Can Reptile Embryos Influence Their Own Rates of Heating and Cooling?
1. Wei-Guo Du (a,b)
2. Ming-Chung Tu (a,c)
3. Rajkumar S. Radder (a)
4. Richard Shine (a)
a. School of Biological Sciences, University of Sydney, Sydney, New South Wales, Australia
b. Key Lab of Animal Ecology and Conservation Biology, Institute of Zoology, Chinese Academy of Sciences, Beijing, People’s Republic of China
c. Department of Life Science, National Taiwan Normal University, Taipei, Taiwan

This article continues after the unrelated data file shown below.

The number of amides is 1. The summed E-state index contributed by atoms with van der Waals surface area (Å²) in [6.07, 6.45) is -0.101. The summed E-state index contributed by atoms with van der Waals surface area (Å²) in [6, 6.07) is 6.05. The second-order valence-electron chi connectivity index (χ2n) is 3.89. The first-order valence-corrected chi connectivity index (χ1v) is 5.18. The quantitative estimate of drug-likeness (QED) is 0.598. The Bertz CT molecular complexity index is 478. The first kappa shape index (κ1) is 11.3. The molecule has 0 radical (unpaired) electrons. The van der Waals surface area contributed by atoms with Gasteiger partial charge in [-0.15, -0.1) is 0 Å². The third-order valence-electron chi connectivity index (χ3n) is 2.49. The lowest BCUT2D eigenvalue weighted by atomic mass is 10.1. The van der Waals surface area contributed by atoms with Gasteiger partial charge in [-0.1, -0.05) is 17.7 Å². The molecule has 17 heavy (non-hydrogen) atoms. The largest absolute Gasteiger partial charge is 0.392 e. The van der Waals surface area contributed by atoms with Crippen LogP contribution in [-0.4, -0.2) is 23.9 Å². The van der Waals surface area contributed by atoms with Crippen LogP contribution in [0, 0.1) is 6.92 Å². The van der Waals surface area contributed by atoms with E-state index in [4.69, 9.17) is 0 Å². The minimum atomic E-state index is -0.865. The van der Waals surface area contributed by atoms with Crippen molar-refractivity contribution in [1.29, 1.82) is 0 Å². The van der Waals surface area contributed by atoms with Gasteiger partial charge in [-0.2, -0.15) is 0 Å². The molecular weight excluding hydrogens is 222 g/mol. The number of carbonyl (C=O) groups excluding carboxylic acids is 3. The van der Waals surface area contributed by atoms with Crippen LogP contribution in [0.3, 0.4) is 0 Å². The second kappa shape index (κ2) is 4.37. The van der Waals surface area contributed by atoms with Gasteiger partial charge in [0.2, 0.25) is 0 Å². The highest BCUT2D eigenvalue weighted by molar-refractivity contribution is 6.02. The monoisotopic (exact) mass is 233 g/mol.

Previous investigations have assumed that embryos lack the capacity of physiological thermoregulation until they are large enough for their own metabolic heat production to influence nest temperatures. Contrary to intuition, reptile embryos may be capable of physiological thermoregulation. In our experiments, egg-sized objects (dead or infertile eggs, water-filled balloons, glass jars) cooled down more rapidly than they heated up, whereas live snake eggs heated more rapidly than they cooled. In a nest with diel thermal fluctuations, that hysteresis could increase the embryo’s effective incubation temperature. The mechanisms for controlling rates of thermal exchange are unclear, but may involve facultative adjustment of blood flow. Heart rates of snake embryos were higher during cooling than during heating, the opposite pattern to that seen in adult reptiles. Our data challenge the view of reptile eggs as thermally passive, and suggest that embryos of reptile species with large eggs can influence their own rates of heating and cooling.